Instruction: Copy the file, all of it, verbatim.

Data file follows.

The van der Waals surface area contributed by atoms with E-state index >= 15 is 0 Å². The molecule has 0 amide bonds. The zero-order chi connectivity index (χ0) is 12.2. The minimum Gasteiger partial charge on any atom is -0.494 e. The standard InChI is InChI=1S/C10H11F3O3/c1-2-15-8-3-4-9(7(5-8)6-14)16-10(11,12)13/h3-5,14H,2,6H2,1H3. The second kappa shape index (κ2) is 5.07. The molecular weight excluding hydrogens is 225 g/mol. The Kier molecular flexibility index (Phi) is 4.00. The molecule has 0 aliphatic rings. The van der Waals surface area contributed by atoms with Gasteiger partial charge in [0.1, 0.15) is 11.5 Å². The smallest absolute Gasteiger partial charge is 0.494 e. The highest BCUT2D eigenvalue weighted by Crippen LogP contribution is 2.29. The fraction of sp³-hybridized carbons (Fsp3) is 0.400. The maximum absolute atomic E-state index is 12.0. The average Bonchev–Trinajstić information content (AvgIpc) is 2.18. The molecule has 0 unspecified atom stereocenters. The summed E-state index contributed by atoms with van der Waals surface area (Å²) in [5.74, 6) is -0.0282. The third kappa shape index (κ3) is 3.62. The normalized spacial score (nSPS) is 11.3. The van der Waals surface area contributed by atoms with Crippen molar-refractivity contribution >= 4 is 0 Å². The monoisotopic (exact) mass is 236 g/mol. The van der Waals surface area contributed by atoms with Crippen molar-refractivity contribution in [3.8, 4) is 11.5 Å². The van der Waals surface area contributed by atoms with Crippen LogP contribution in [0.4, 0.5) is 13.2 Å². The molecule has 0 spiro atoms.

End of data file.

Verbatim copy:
The van der Waals surface area contributed by atoms with E-state index >= 15 is 0 Å². The molecule has 0 amide bonds. The zero-order chi connectivity index (χ0) is 12.2. The minimum Gasteiger partial charge on any atom is -0.494 e. The standard InChI is InChI=1S/C10H11F3O3/c1-2-15-8-3-4-9(7(5-8)6-14)16-10(11,12)13/h3-5,14H,2,6H2,1H3. The second kappa shape index (κ2) is 5.07. The molecular weight excluding hydrogens is 225 g/mol. The Kier molecular flexibility index (Phi) is 4.00. The molecule has 0 aliphatic rings. The van der Waals surface area contributed by atoms with Gasteiger partial charge in [0.1, 0.15) is 11.5 Å². The smallest absolute Gasteiger partial charge is 0.494 e. The highest BCUT2D eigenvalue weighted by Crippen LogP contribution is 2.29. The fraction of sp³-hybridized carbons (Fsp3) is 0.400. The maximum absolute atomic E-state index is 12.0. The average Bonchev–Trinajstić information content (AvgIpc) is 2.18. The molecule has 0 unspecified atom stereocenters. The summed E-state index contributed by atoms with van der Waals surface area (Å²) in [5.74, 6) is -0.0282. The third kappa shape index (κ3) is 3.62. The normalized spacial score (nSPS) is 11.3. The van der Waals surface area contributed by atoms with Crippen molar-refractivity contribution >= 4 is 0 Å². The monoisotopic (exact) mass is 236 g/mol. The van der Waals surface area contributed by atoms with Crippen molar-refractivity contribution in [3.8, 4) is 11.5 Å². The van der Waals surface area contributed by atoms with Crippen LogP contribution in [0.4, 0.5) is 13.2 Å². The molecule has 0 spiro atoms.